5. It is never God’s will to steal someone else’s property (Ex. 20: 15).

6. It is never God’s will to tell a lie (Ex. 20:26). Jesus even said that Satan is the “father of lies” (John 8:44; see also Lev. 19: 11-12).

7. It is never God’s will to covet what is not rightfully ours to possess (20:17).

Here are some other actions that are never God’s will:
1. It is never God’s will to practice the occult. Forbidden occult practices include astrology, horoscopes, divination, palm reading, communicating with the dead, witchcraft, casting spells, etc. (Deut. 18: 9-14).

2. It is never God’s will to get drunk (intoxicated). Paul explicitly forbade drunkenness. Basically he said it is incompatible with being filled with the Holy Spirit. (Eph. 5:15-18 –  More on this passage in the next installment.)

3. It is never God’s will to slander or gossip. (Lev. 19:16; Psalm 15:3; 101:5; Prov. 10:18; 16:28; 20:19; Matt. 5:19; Mark 7:22; Rom. 1:29,30; 2 Cor. 12:20; Eph. 4:31; Col. 3:8; 1 Tim. 3:11; 5:13; 2 Tim. 3:3; Titus 2:3; 1 Pet. 2:1)

4. And here’s one that too many Christians have ignored and regretted. It is never God’s will for a Christian to marry a nonChristian (1 Cor. 6:14-15).

5. And here’s another one that remains true despite some revisionist theologian’s attempts to obfuscate it. It is never God’s will to engage in homosexual relations (Gen. 19:1-11; Lev. 18:22; 20:13; Rom. 1:24-28, 32; 1 Cor. 6:9-11; 1 Tim. 1:9-10).

These are absolute prohibitions. They are never God’s will. We have no need to ponder them. We have no need even to pray about them (except for deliverance from temptation or forgiveness). Our only option is to obey them.

Frankly, a lot of individual person’s and, indeed, most of humanity’s problems would disappear if we just followed these ethical principles. But discovering God’s will is more than just knowing what negative things not to do. We also, of course, need to know what positive things we should do.

Principle Two: We Know the Will of God by Studying God’s Word, the Bible.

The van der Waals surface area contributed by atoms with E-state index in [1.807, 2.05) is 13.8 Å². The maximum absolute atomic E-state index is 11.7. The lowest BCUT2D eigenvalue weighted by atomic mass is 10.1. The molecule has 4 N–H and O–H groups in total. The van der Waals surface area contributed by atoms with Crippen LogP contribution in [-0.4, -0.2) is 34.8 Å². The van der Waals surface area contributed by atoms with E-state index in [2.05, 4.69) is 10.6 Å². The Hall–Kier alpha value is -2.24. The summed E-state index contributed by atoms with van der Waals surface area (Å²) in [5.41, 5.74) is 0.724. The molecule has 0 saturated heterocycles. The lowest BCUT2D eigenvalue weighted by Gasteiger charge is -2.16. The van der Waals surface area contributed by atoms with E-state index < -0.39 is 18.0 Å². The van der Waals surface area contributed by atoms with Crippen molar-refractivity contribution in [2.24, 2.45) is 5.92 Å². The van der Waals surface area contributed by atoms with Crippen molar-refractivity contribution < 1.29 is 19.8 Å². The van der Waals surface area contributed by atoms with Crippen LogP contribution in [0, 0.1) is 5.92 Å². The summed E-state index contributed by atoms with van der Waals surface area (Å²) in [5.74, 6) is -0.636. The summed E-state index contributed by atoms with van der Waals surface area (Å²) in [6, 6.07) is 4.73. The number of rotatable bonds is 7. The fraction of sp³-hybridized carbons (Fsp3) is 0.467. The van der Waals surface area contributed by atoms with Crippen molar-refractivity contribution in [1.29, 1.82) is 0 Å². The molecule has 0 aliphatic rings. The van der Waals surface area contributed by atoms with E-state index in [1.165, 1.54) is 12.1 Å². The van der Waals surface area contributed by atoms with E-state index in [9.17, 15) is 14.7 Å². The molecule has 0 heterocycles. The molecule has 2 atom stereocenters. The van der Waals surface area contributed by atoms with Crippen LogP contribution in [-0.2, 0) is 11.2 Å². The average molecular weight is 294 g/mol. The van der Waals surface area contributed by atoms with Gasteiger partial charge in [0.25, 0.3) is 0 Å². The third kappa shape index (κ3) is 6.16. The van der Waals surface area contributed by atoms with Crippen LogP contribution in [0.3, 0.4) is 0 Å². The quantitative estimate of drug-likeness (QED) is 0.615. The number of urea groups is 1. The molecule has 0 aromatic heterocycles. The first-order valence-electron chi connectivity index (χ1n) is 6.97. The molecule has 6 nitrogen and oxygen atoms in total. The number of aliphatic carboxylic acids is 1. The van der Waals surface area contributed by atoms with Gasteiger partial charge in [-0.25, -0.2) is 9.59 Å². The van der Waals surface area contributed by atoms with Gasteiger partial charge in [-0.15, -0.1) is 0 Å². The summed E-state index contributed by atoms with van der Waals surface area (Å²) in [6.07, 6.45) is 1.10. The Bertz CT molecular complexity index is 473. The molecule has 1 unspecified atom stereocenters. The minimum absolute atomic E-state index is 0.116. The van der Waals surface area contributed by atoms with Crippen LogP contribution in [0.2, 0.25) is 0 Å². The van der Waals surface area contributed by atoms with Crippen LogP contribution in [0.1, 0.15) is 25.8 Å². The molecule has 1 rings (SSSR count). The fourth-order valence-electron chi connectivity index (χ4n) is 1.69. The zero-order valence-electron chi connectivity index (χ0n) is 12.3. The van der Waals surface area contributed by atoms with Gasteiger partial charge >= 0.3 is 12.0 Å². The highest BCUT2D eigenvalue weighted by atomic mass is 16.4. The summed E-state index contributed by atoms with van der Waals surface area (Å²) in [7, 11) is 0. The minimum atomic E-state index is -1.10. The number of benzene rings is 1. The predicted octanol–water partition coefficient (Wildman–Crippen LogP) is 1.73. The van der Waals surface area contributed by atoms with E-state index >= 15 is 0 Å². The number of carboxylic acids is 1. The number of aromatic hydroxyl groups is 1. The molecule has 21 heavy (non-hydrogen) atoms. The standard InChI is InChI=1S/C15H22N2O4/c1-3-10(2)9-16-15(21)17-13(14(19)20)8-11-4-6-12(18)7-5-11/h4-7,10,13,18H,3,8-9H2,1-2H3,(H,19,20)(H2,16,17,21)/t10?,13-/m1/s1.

The 119th Psalm is the longest and one of the most interesting chapters in the Bible. It is an acrostic divided into twenty-two sections of eight verses each. Each verse of each section begins with the same letter of the Hebrew alphabet. Each verse of the Psalm also contains a word that is a euphemism or synonym for the Word of God. Consider the following examples.

“Oh that my ways may be established to keep Your statutes!” (Psalm 119:5)\

“Your word I have treasured in my heart, that I may not sin against You.” (Psalm 119: 11)

“I will meditate on Your precepts and regard Your ways. I shall delight in Your statutes; I shall not forget Your word.” (Psalm 119: 15-16)

“Your word is a lamp to my feet and a light to my path.” (Psalm 119:105)

In Paul’s second letter to Timothy he told his young protege, “Be diligent to present yourself approved to God as a workman who does not need to be ashamed, accurately handling the word of truth.” (2 Timothy 2:15)

Later in the same letter he declared, “You, however, continue in the things you have learned and become convinced of, knowing from whom you have learned them, and that from childhood you have known the sacred writings which are able to give you the wisdom that leads to salvation through faith which is in Christ Jesus. All Scripture is inspired by God and profitable for teaching, for reproof, for correction, for training in righteousness; so that the man of God may be adequate, equipped for every good work” (2 Timothy 3:14-17).

The Apostle Peter also affirmed the authority and Divine inspiration of Scripture, “But know this first of all, that no prophecy of Scripture is a matter of one’s own interpretation, for no prophecy was ever made by an act of human will, but men moved by the Holy Spirit spoke from God” (2 Peter 1:20-21).

A key ingredient in knowing the will of God is diligent study of His word. The more we learn about Him the more we will understand what He desires for our lives. That being said, we must be careful how we go about “handling the word of truth.”

Maybe you have heard the old joke about a man who had to make a decision and wanted a solution from the Bible. He decided that he would just let it fall open and stick his finger on any verse at random and do what it said. So he closed his eyes, opened his Bible and stuck his finger on a verse. When he opened his eyes he read: “Judas went and hung himself.” “That can’t be right!” he thought, so he tried again. This time it read, “Go and do likewise!” Alarmed, the man tried a third time. It read, “What you do, do quickly!”

The Bible is not like an “8-Ball” toy that we shake and get an instant answer. We cannot use it like a fortune cookie or crystal ball. Discovering God’s will from Scripture requires diligent study to learn its principles for living. The more and longer we study, the more wisdom we gain.